How many times a day do we hit the panic button?

The reaction of Klal Yisrael to being pursued by the Egyptians and facing the sea is puzzling. They cried out to Hashem and said to Moshe, “Were there no graves in Egypt that you took us to die in the Wilderness? What is this that you have done to us to take us out of Egypt? Is this not the statement that we made to you in Egypt, saying, ‘let us be and we will serve Egypt? For it is better that we should serve Egypt than that we die in the Wilderness!’”[1]

What were they referring to when they cited their having declared in Egypt, “Let us be and we will serve Egypt”? When a majority of Klal Yisrael was killed during the plague of darkness, it pained the survivors, who said that the loss they felt for their deceased brethren was greater than the suffering they endured as slaves. When they later stood at the sea, they expressed that the fate of those who died in darkness in Egypt, was better than theirs. Those who died in Egypt were buried, while their remains would be left to waste in the desert.[2]

At the time of the Exodus, Bnei Yisrael left with might, beyad ramah, with an upraised arm.[3] They witnessed spectacular miracles. Hashem was with them. What were they afraid of?

Yes, they had faith. But what happened? They panicked. They cried out to Hashem. When they did not see an immediate answer to their prayers, they were shaken and felt despair.[4]

Rav Shmuel Hillel Shenker zt’l was a person who demonstrated unswerving faith. He was once a patient in the old Shaarei Tzedek Hospital in Yerushalayim. His family came to visit him and at one point he detected that they placed their trust in the doctor, rather than in the Almighty. That did not sit well with him. He understood the importance of engaging medical professionals as an exercise in taking necessary steps for healing. However, it was in the hands of Heaven. He got out of bed, got dressed and left![5]

His action should give one pause, even to those who don’t understand justification of his behavior. His action reflected strong faith that he felt. Despite his need for medical attention, he did not panic. He was solid and firm.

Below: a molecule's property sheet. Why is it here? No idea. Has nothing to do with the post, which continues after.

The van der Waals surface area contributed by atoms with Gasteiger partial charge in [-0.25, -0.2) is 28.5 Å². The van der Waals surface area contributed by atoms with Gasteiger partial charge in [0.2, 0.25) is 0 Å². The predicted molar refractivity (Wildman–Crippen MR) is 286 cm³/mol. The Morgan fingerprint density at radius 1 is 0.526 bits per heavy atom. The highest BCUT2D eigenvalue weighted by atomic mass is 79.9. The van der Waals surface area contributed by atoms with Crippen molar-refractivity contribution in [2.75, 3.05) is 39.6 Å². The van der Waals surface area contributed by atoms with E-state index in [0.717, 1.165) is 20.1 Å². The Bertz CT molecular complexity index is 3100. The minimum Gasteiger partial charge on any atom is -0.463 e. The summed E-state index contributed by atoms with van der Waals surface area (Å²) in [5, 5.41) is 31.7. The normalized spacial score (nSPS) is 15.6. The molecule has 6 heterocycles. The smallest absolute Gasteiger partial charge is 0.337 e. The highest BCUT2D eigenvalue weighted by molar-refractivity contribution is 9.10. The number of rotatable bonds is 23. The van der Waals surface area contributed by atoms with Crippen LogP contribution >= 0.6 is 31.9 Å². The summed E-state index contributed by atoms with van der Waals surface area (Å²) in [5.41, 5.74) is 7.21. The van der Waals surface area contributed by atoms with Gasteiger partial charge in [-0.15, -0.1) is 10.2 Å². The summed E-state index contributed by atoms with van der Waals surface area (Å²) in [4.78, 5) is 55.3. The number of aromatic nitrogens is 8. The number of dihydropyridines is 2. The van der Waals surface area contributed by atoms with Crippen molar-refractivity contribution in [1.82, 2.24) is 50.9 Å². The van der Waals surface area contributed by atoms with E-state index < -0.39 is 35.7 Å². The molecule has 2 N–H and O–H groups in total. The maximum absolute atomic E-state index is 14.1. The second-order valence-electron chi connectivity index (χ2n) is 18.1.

Remarkably, Moshe Rabeinu was able to calm those who were shaking in fear. “Don’t be afraid, stand fast, and see the salvation of Hashem that he will perform for you today.”[6] He conveyed three things: 1-Not to fear 2-Be firm; You have the ability to overcome the influences that weigh you down. 3-Recognize human limitations and it is in the Hands of Hashem. Trusting in Him will be a merit to yield results.[7]

“Wisdom strengthens the wise more than ten rulers who are in the city.”[8] The people panicked. Moshe Rabeinu knew what to say, to give them strength and fortify their faith.[9] Wisdom is a stronghold to a wise man. Wisdom gives him the strength to rule his passions, and override the ten rulers – the ten body organs which draw a man to sin: two eyes, two ears, two hands, two legs, the mouth and the heart.[10] The wisdom of Moshe served as a source to fortify him and Klal Yisrael.

Would you think that telling someone who is petrified, don’t be afraid, can be effective? How does that work?

Shabbat Shalom,

Rabbi Hershel D. Becker

[1] Beshalach 14:10-12

[2] Mechilta Beshalach 14:11-12

[3] Beshalach 14:8

[4] Ramban Beshalach 14:11

[5] Lesitcha Elyon p. 249

[6] Beshalach 14:13

[7] Rav Nosson Wachtfogel in Leket Reshimos, Tefilah p. 145, in Lesitcha Elyon p. 249

[8] Koheles 7:19

[9] Mechilta Beshalach 14:11-12

[10] Meam Loez Koheles